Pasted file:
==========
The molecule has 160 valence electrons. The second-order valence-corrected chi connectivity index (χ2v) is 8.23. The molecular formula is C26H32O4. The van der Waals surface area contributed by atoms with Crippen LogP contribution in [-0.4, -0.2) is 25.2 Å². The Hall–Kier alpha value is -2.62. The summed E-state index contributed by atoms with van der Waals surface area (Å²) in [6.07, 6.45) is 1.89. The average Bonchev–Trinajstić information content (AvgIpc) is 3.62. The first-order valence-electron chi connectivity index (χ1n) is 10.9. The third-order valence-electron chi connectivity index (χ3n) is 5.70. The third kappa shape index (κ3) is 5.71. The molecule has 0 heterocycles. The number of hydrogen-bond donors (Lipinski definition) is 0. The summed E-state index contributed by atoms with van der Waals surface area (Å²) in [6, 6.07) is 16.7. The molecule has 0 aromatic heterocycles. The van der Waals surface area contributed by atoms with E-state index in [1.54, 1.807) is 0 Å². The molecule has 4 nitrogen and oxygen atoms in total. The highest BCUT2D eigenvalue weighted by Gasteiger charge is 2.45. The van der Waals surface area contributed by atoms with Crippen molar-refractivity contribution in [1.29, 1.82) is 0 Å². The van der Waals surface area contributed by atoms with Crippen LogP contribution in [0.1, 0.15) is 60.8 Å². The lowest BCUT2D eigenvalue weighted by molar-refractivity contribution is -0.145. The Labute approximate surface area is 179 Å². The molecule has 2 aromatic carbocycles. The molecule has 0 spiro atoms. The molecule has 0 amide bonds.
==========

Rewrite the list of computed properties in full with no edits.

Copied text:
The molecule has 160 valence electrons. The second-order valence-corrected chi connectivity index (χ2v) is 8.23. The molecular formula is C26H32O4. The van der Waals surface area contributed by atoms with Crippen LogP contribution in [-0.4, -0.2) is 25.2 Å². The Hall–Kier alpha value is -2.62. The summed E-state index contributed by atoms with van der Waals surface area (Å²) in [6.07, 6.45) is 1.89. The average Bonchev–Trinajstić information content (AvgIpc) is 3.62. The first-order valence-electron chi connectivity index (χ1n) is 10.9. The third-order valence-electron chi connectivity index (χ3n) is 5.70. The third kappa shape index (κ3) is 5.71. The molecule has 0 heterocycles. The number of hydrogen-bond donors (Lipinski definition) is 0. The summed E-state index contributed by atoms with van der Waals surface area (Å²) in [6, 6.07) is 16.7. The molecule has 0 aromatic heterocycles. The van der Waals surface area contributed by atoms with E-state index in [1.54, 1.807) is 0 Å². The molecule has 4 nitrogen and oxygen atoms in total. The highest BCUT2D eigenvalue weighted by Gasteiger charge is 2.45. The van der Waals surface area contributed by atoms with Crippen molar-refractivity contribution in [1.29, 1.82) is 0 Å². The van der Waals surface area contributed by atoms with Crippen LogP contribution in [0.1, 0.15) is 60.8 Å². The lowest BCUT2D eigenvalue weighted by molar-refractivity contribution is -0.145. The Labute approximate surface area is 179 Å². The molecule has 2 aromatic carbocycles. The molecule has 0 spiro atoms. The molecule has 0 amide bonds.